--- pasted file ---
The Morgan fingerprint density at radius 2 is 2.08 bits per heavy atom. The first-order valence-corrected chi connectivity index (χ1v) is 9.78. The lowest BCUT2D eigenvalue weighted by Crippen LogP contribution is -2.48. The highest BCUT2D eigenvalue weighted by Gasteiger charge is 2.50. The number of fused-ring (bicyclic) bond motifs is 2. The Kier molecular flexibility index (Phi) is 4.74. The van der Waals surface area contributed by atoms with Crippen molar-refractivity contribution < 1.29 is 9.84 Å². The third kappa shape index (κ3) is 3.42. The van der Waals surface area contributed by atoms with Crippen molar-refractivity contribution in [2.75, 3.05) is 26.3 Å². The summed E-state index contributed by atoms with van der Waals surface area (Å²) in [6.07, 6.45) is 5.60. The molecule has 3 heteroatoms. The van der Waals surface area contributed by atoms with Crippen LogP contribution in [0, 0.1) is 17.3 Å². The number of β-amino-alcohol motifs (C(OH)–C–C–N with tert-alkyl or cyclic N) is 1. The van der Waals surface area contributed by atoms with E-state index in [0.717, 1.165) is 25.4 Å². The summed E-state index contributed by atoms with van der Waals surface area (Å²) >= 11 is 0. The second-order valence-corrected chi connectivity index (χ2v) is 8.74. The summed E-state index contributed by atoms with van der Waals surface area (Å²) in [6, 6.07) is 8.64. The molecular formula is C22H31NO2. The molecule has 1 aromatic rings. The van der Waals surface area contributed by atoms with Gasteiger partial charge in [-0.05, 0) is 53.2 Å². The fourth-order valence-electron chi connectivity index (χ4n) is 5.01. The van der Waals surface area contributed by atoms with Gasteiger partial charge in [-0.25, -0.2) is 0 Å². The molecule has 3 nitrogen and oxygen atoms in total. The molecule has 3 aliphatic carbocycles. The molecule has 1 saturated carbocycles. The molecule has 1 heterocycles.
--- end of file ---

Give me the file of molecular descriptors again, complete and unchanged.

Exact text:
The Morgan fingerprint density at radius 2 is 2.08 bits per heavy atom. The first-order valence-corrected chi connectivity index (χ1v) is 9.78. The lowest BCUT2D eigenvalue weighted by Crippen LogP contribution is -2.48. The highest BCUT2D eigenvalue weighted by Gasteiger charge is 2.50. The number of fused-ring (bicyclic) bond motifs is 2. The Kier molecular flexibility index (Phi) is 4.74. The van der Waals surface area contributed by atoms with Crippen molar-refractivity contribution < 1.29 is 9.84 Å². The third kappa shape index (κ3) is 3.42. The van der Waals surface area contributed by atoms with Crippen molar-refractivity contribution in [2.75, 3.05) is 26.3 Å². The summed E-state index contributed by atoms with van der Waals surface area (Å²) in [6.07, 6.45) is 5.60. The molecule has 3 heteroatoms. The van der Waals surface area contributed by atoms with Crippen LogP contribution in [0, 0.1) is 17.3 Å². The number of β-amino-alcohol motifs (C(OH)–C–C–N with tert-alkyl or cyclic N) is 1. The van der Waals surface area contributed by atoms with E-state index in [0.717, 1.165) is 25.4 Å². The summed E-state index contributed by atoms with van der Waals surface area (Å²) >= 11 is 0. The second-order valence-corrected chi connectivity index (χ2v) is 8.74. The summed E-state index contributed by atoms with van der Waals surface area (Å²) in [6, 6.07) is 8.64. The molecular formula is C22H31NO2. The molecule has 1 aromatic rings. The van der Waals surface area contributed by atoms with Gasteiger partial charge in [-0.05, 0) is 53.2 Å². The fourth-order valence-electron chi connectivity index (χ4n) is 5.01. The van der Waals surface area contributed by atoms with Gasteiger partial charge in [-0.25, -0.2) is 0 Å². The molecule has 3 nitrogen and oxygen atoms in total. The molecule has 3 aliphatic carbocycles. The molecule has 1 saturated carbocycles. The molecule has 1 heterocycles.